Check-ins

Deciding how frequently to check on everyone's progress can be tricky. On the one hand, staying up-to-date more frequently allows you to respond to problems faster. On the other, you're taking time away from yourself and your teams every time you ask for an update.

Pro Tip: Reduce check-ins with project management tools.

Tools like Backlog allow you the the advantage of getting an updated view of your projects in real-time as tasks are completed (as long as your teams are diligent about closing completed work, that is).

Stand-up meetings

One technique that has become popular in recent years is the Daily Stand-up Meeting.

This meeting takes place each morning for about 15 minutes. It's a highly-focused status meeting that engages a team.

Each member provides updates on three things:

  • What they accomplished yesterday
  • What they're working on today
  • What, if any, roadblocks stand in their way.

It's important to keep these meetings as short and concise as possible. If any problems come to light that cannot be resolved within the 15-minute meeting limit, wait to address them until after the meeting. Set aside time with the relevant team members involved in the problem, and work out solutions then. Don't waste the time of the entire team for tasks that only pertain to a few.

With the daily stand-up, you can be sure that you're responding to problems each and every day, and that no longer than 24 hours ever passes before you've been made aware of an issue and begun to address it.

Other check-ins

The frequency and form of your check-ins will vary depending on your teams. For example, if one team's work is highly predictable, you may not need to check up on their progress more than once a day. Conversely, if another team has a lot of new or inexperienced people, you'll likely want to talk to them more frequently about how things are going.

Communication culture

Your culture will also affect how you interact with your teams. If you've built a strong culture around sharing information as soon as problems arise, you may not need to check in outside of your daily stand-ups. However, if certain teams tend to delay raising issues unless directly asked for an update, you'll likely need to check in more and strictly enforce your Daily Stand-ups.

Project Managers sometimes underestimate the importance of creating an atmosphere in which team members can freely bring up problems. When team members discuss mistakes openly and collaborate together to fix problems, it makes a Project Manager's job much easier.

Updating Tasks

If a problem does arise, you'll need to revise the associated task.

For example, if a task gets delayed, you may need to ask another team member to step in and help, rethink a simpler way to accomplish the task itself, or, if all else fails, extend the deadline for it.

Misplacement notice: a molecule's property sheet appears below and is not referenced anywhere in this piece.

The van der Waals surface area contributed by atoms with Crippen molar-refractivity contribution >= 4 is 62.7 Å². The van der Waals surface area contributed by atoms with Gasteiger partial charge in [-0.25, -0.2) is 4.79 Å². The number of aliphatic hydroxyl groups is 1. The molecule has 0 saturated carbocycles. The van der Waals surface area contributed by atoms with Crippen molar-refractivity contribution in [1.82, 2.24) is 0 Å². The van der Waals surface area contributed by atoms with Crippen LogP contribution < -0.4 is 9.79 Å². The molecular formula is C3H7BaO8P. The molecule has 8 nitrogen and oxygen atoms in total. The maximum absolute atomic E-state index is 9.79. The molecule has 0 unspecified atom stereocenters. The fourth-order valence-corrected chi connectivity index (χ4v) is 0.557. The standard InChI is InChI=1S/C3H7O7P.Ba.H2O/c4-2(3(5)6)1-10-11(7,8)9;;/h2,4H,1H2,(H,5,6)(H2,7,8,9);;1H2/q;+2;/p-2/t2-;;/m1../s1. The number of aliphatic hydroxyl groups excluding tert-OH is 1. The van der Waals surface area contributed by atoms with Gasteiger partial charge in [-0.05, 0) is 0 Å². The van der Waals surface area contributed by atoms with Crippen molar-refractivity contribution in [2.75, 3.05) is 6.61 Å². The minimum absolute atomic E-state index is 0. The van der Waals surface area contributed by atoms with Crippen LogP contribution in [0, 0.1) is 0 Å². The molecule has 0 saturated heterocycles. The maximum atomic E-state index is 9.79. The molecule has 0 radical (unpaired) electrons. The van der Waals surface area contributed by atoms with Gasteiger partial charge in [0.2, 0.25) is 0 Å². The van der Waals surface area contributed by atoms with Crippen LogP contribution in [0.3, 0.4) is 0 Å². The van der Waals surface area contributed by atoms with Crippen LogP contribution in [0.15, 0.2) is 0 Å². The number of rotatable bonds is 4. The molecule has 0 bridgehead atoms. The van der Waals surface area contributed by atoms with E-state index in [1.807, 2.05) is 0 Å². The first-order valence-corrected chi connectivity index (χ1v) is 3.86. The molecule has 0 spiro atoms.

These changes must be considered in light of the rest of the project to ensure that changes to one task don't mess up the conditions necessary for future tasks to be completed properly.

There may also be cases in which you need to set up a new task. If you need to add a new task, and that task affects the long-term schedule of the project, you'll have to consider whether to revise the overall schedule or add members to your team (if possible).

What kind of tasks need updating?

Tasks are never set in stone. They're organic; they change, they evolve, and sometimes they become irrelevant.

As project conditions change, tasks will become outdated unless you attend to them regularly. Here are the tasks to look out for:

  • Tasks whose due dates have passed. We've already discussed this, but tasks whose due dates have already passed are your top priority for updating. If the task isn't complete, set a new due date. When you do this, you will also have to update the deadlines of other tasks and adjust the overall schedule of the project.
  • Tasks with unsuitable assignees. Many tasks will require different assignees as they proceed. If the current assignee is no longer suited to the situation, switch to a more appropriate team member.
  • Tasks with ambiguous details. As hard as we try to avoid it, sometimes it's necessary to create tasks without much detail to them because it's simply not available yet. Fill in those details as they become available.
  • Tasks without due dates. Similar to the point above, there will be exceptions where you do have to create a task without a due date. Again, it's your job to fill in those details as soon as they become available.
  • Tasks team members neglect to mark complete. As you manage your project, you'll sometimes find that open tasks you thought were incomplete are in fact done. This problem usually stems from a lack of commitment by a team or individual team member to keep all task information up to date. What may seem tedious or time-wasting to them is obviously invaluable to you and the success of your project. Be proactive about closing tasks as soon as they're complete, so a culture of keeping things up-to-date takes root across the board.

Pro Tip: Keep morale high.

Incomplete, unassigned, or abandoned tasks aren't good for the morale of teams. It's much easier to see progress and feel a sense of accomplishment when all tasks are accounted for.

When to update

It gets more complicated to update your arsenal of tasks the longer you put it off. But it's impossible (and probably pretty boring) to try to pay round-the-clock attention to updating tasks. It's easier if you establish guidelines concerning the timing of updating tasks.

Update tasks:

  • When problems arise. Whenever a problem arises, you'll likely need to update the information within a task to account for the solution you come to. This may mean changing one of the parameters or the content of the work to be done.
  • When you update other tasks.Whenever you update one task, always look to any related tasks that might also need updating in light of whatever changes are made. If you change an assignee, deadline, or other feature of a task, it will likely have an impact on other tasks handled by that team member.

Follow these simple guidelines, and you'll be sure that your project tasks change and adapt together, avoiding future conflict and confusion for your teams.